The Day in Spain #18

Politics

 

Basque elections: Guipuzcoa electoral board bans Otegi from running for office

The electoral board of the province of Guipuzcoa has ruled that Arnaldo Otegi (EH Bildu) is inelegible to run for office. The ruling will only be firm on Friday, and then his team will be able appeal the decision to the administrative litigation court of San Sebastián. The final decision will belong to the Constitutional Court, which will rule a few days before the campagin kicks off, on 7 September.

Explained:

Arnaldo Otegi, EH Bildu‘s candidate, is a historical leader of the nationalist left in the Basque country. He was a member of terrorist group ETA until the early 90s, a crime he was convicted for. After that, he chased a political career, and has led different parties, including the now illegal Batasuna.

Otegi was imprisoned for glorifying ETA (in 2007). When was set free a year after, his figure started to change, as he openly said that he supported a peace process in the Basque Country, and that the time for violence was over. He has never condemned ETA’s murders, though.

He was imprisoned again in 2010 for trying to rebuild Batasuna, and spent six years in jail. He was freed in March. However, associated to this sentence, his right to run for office was suspended until 2021, a fact that has been taken into account by the electoral board of Guipuzcoa. Otegi claims that there are precedents that allow him to run, because his sentence is not specific about the positions his not allowed to hold.

This said, it must be understand that the fight around Otegi’s right to run for office is a political one, and not a legal one. Arnaldo Otegi is a very divisive figure both in the Basque Country and the rest of Spain. Hailed by many as the main leaderhead of the Basque pro-independence movement, his past relationship with ETA makes him the target of outright hate from conservative sectors of society, which at the same time improves his image among left-wing voters. Otegi was freed in March 2016, after spending six years in prison for allegedly trying to rebuild the illegalised party Batasuna and “glorifying ETA” in a rally in San Sebastian in 2010. His imprisonment is seen by many as politically motivated.

One must understand that ETA’s terrorism is heavily instrumentalised in the Spanish political sphere. Insisting in his inability to run would increase polarization in the Basque Country and Catalonia, where the Spanish establishment would be perceived as authoritarian. At the same time, his nomination is a way to polarize the campaign and attract the sympathy of left wing voters from parties such as Podemos.

Ciudadanos and PP water down anti-corruption deal

Ciudadanos and PP negotiations have re-defined the concept of political corruption to exclude any case in which there was not an illegal monetary gain. In this sense, their anti-corruption deal leaves out other crimes such as the breach of public duties (prevarication), nepotism or embezzlement. PP‘s Vice-Secretary of Organisation, Fernando Martínez Maíllo said that “you can’t call corruption what is not corruption”.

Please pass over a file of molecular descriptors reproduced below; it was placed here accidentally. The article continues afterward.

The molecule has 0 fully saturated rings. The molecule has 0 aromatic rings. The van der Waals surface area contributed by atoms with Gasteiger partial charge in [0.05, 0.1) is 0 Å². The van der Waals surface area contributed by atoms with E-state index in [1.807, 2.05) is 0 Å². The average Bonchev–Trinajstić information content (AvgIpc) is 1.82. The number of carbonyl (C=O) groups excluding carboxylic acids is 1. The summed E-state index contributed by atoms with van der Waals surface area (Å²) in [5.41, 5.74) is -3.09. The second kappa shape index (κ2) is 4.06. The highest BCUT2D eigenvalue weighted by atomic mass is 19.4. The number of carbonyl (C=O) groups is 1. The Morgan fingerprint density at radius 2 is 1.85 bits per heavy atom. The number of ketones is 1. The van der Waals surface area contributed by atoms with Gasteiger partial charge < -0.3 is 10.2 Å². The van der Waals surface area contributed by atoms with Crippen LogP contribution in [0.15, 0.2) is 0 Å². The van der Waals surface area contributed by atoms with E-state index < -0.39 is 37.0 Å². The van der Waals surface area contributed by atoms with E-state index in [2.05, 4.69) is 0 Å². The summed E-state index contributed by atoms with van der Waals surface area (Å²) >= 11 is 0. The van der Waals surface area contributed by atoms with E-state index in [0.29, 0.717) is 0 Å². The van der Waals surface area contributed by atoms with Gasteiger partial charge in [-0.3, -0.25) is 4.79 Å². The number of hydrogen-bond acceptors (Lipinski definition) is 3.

This move leaves conservative MP Óscar Clavell off the hook. He was indicted for embezzlement, breach of public duties, fraud and illegal inaction, and he was being investigated for paying 707,000 euros while he was the mayor of a town in Castellón to a cleaning company against the will of the city hall. Now he’s got parliamentary immunity as an MP.

Explained:

I think this piece of news doesn’t need much explanation. As you remember, Ciudadanos demanded that PP accepted six conditions to start negotiations and support Rajoy’s re-election. This six conditions, which included four measures to fight corruption, and which Ciudadanos assured were “innegotiable”, have ended up being quite negotiable indeed. Yesterday we knew that they have taken the Barcenas name from the Parliamentary inquiry, and today we find out that they have refedined the term “corruption”.

Several PP‘s senior officers are involved in major corruption cases, including one (the Barcenas case) in which the party itself is indicted for destroying evidence and hindering justice. PP‘s branches in Madrid and Valencia have collapsed, with most of their senior members being accused or indicted of corruption, and both are now managed externally.

Mariano Rajoy himself sent sms messages to former treasurer, Luis Barcenas, when the latter was already imprisoned for organising the illegal funding of the party and paying illegal commisions to high ranking members of the party, including (allegedly) Rajoy himself. In those messages Rajoy said that they were doing everything they could, and asked him to “be strong”. A few days later, Rajoy lied to the parliament, saying that he hadn’t been in touch with Barcenas in a long time.

Corruption is the main reason why parties have stayed away from Rajoy and refused to negotiate with him, so it’s the most important cause of the current political deadlock. Thus, the stalemate is now strengthened, as watered down anti-corruption measures will keep PSOE away from the right wing duo.

 

One thought on “The Day in Spain #18

  1. Pingback: The Day in Spain #19 – Santiago Saez

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